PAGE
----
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Need to Relax? Try this Short Relaxation for Busy People

Here is a short guided relaxation for busy people; known as ‘Yoga Nidra’, or yoga-sleep.

 

It is mental health awareness week so I decided to share this yoga nidra. I hope that you find it relaxing.

The purpose of this yoga nidra is to let your body fall into a deep state of relaxation but for your mind to remain awake. It aids a deeper state of relaxation than just sleep alone.

I have been giving guided yoga nidra relaxations and meditations for well over a decade now. This recording is from the early days, however, many people have enjoyed it, so I hope you will too! I will add different relaxations and meditations to my You Tube channel from now on, so please subscribe if you want to access more yoga tips and stress-relieving techniques.

Happy relaxing!

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Finding Strength in Weakness

How can you find strength in weakness?

‏I am learning that it is OK to have weaknesses, to be perfectly imperfect. Sometimes, being weak and asking for help takes more courage than being brave or ‘just getting on with it’.

 

“I am willing to be wrong. I am willing to be passionate about something that isn’t perceived as cool. I am willing to express a theory. I am willing to admit I am afraid. I am willing to contradict something I’ve said before. I am willing to have a knee-jerk reaction, even a wrong one. I’m willing to apologize. I’m perfectly willing to be be perfectly human”

 – Donald Millar

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Cancer support

BREAST CANCER AWARENESS MONTH: CANCER SUPPORT

People who know me will know how deeply my family has been affected by different types of cancer, breast cancer included.

It is difficult to know how to help when first involved with someone affected by cancer, be they a cancer patient or carer. So, here is a list of Dos and Don’ts I have compiled, from my humble experience:

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Untie the Knots that Bind Us Using Yoga

How do we untie the knots that bind us using yoga?

Many yoga postures look like you are tying yourself up in knots, making yourself smaller. How can that be comfortable? It seems like it is the opposite of untying the knots that bind us.

For me, such yoga postures are actually about untying the knots. The yoga tradition refers to several knots in the subtle body (the Sanskrit word is Granthi, meaning ‘knot’ or ‘doubt’) that block our path to development. Such knots are described in three forms:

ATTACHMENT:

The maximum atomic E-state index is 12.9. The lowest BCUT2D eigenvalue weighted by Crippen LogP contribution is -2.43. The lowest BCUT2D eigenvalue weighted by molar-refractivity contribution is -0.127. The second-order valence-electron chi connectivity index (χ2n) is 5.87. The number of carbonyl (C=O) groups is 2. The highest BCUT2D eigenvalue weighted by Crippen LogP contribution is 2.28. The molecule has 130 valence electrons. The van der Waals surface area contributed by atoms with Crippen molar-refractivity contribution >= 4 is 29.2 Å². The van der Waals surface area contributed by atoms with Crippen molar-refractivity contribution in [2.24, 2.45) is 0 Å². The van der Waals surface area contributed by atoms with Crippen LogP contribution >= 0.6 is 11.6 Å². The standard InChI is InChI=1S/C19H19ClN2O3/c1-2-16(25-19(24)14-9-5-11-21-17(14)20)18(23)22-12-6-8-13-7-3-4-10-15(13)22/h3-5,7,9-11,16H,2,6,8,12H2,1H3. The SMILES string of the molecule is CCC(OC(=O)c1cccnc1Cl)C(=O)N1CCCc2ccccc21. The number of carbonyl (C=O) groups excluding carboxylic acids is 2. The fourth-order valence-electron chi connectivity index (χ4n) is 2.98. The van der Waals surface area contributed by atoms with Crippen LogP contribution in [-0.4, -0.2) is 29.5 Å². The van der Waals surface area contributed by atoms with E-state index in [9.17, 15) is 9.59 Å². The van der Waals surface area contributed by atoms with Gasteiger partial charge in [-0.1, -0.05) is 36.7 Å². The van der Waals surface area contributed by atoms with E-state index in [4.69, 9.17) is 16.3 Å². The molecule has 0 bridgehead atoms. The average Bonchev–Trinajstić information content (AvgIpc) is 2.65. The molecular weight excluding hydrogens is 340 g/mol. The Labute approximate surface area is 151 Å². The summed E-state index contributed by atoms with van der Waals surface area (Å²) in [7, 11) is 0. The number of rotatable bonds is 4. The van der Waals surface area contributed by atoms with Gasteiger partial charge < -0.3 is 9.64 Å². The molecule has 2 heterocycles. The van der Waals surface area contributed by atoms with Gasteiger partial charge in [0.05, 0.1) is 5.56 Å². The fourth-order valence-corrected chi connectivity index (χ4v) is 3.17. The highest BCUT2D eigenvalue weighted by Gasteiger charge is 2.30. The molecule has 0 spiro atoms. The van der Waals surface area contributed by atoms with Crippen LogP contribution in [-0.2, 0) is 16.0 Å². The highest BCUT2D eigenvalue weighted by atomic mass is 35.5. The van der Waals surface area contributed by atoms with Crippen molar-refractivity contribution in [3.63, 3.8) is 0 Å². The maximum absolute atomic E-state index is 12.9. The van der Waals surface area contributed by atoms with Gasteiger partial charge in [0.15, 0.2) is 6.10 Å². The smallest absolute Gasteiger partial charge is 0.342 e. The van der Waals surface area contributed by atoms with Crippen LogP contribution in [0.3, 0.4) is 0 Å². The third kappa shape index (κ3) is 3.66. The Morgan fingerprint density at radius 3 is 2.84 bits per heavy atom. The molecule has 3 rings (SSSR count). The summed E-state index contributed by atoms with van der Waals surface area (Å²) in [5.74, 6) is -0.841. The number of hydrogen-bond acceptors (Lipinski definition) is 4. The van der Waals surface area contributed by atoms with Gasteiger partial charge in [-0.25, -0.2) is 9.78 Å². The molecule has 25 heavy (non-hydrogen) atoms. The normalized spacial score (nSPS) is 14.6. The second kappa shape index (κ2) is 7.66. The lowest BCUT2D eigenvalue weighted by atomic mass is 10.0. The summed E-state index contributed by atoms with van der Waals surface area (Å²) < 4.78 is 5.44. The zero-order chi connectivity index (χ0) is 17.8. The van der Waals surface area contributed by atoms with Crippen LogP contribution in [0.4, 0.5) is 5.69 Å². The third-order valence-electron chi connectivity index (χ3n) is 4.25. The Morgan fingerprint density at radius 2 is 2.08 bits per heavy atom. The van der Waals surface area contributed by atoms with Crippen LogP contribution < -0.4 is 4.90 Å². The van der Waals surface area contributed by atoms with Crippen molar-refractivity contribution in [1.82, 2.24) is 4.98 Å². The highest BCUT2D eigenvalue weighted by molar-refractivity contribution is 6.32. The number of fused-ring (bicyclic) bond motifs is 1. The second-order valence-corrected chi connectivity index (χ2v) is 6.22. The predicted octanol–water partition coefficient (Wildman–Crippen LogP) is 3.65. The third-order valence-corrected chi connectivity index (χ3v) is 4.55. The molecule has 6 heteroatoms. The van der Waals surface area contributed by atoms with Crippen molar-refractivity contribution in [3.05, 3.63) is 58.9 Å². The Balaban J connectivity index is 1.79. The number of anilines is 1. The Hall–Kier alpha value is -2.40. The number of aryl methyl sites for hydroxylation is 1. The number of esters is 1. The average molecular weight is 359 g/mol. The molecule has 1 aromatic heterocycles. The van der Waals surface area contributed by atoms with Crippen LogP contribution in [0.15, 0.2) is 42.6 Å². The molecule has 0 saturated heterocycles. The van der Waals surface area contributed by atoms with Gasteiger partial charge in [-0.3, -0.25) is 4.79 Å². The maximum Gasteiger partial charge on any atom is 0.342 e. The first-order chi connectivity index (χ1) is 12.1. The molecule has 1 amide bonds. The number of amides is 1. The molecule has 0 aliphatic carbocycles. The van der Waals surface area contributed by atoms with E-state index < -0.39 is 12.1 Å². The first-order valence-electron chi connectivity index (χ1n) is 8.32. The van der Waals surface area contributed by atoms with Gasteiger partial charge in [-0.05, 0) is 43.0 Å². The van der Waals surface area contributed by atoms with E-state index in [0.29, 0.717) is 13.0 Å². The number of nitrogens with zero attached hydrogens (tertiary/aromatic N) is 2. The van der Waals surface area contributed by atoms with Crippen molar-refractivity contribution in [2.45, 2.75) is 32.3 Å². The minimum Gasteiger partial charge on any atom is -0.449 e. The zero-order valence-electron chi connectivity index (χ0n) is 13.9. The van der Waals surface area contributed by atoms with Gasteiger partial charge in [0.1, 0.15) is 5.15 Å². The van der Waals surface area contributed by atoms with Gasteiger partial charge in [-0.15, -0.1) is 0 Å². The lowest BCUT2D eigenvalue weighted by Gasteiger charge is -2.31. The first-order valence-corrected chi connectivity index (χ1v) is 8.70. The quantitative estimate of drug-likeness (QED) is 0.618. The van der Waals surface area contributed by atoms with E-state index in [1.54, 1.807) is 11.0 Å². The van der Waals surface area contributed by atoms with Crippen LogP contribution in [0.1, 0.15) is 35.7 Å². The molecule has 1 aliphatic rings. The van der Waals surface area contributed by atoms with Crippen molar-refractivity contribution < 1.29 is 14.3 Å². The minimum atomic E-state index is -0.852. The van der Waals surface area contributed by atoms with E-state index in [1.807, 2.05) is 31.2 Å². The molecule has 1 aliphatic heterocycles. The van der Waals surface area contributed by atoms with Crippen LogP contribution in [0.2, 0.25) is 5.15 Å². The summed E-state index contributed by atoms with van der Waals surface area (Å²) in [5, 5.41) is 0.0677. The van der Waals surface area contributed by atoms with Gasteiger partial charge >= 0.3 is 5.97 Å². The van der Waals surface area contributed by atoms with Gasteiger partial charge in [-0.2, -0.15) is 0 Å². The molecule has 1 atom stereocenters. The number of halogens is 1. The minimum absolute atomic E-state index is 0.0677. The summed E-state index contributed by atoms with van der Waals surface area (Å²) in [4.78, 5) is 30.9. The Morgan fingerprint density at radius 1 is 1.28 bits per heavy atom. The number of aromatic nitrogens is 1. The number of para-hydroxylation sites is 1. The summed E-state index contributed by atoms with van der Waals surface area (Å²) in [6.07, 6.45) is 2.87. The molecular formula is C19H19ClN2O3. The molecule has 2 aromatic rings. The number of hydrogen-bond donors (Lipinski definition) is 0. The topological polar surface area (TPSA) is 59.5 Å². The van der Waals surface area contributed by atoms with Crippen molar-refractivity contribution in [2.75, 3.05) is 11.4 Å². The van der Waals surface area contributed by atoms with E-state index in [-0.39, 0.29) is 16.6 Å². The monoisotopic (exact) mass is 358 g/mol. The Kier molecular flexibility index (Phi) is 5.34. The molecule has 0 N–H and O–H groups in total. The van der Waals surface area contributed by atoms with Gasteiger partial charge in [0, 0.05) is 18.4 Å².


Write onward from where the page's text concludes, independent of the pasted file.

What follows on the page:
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Do You Rebel Against Yoga? Join the Club!

‏I have a confession: Sometimes I rebel against  yoga ….

We have all been there: we want to practice yoga but there is something stopping us. “I’ll practice tonight” we tell ourselves, or: “Maybe not tonight, maybe I’ll get up early tomorrow morning and practice before breakfast” –  and then we lie in. Why do we rebel against yoga, time and time again? This is a question that is close to my heart as recently I had found myself rebelling against yoga.

Misunderstanding yoga

I believe one of the reasons that people rebel against practicing yoga is the desire for perfection and the fear of falling short before they even start. There is a perception (often perpetrated by yogis themselves), that yoga practitioners glide through life on a rainbow cloud of bliss: somehow immune to everyday human experiences and emotions; never to get sick or injured, sad or upset, angry, proud, jealous, lazy, or any of the other Seven Deadly Sins.

‏It is a fallacy. Yogis, like everyone else on the planet, have all of these experiences. Let’s face it, if you are in excellent health and are naturally enlightened, then you have no need for yoga. Does that apply to anyone you know? Not me, that’s for sure. Everyone finds yoga for a reason.

‏Recently, I saw a yoga meme that read:

“I don’t know why people think yogis are together, we are all here because we’re mad”.

‏That made me laugh.

‏Yoga is not just my passion but it is also my business, which in itself causes conflict. I have been making changes to my business to incorporate major changes in my life, (including a new found love of the ocean and the therapeutic benefits of being with the sea through surfing).

‏And then I stopped.

I rebelled against yoga.

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Loose Your Stress: Find The Breath

Yoga Therapy: How can the breath relieve stress?

A very dedicated student of mine contacted me recently; she said she would be unable to make yoga for a few weeks as she was sitting with a family member in hospital whom she feared would not pull through. I could sense that she needed some reassurance …

I thought about how to respond for a long while…

In the end I opted for simplicity: “Just breathe….”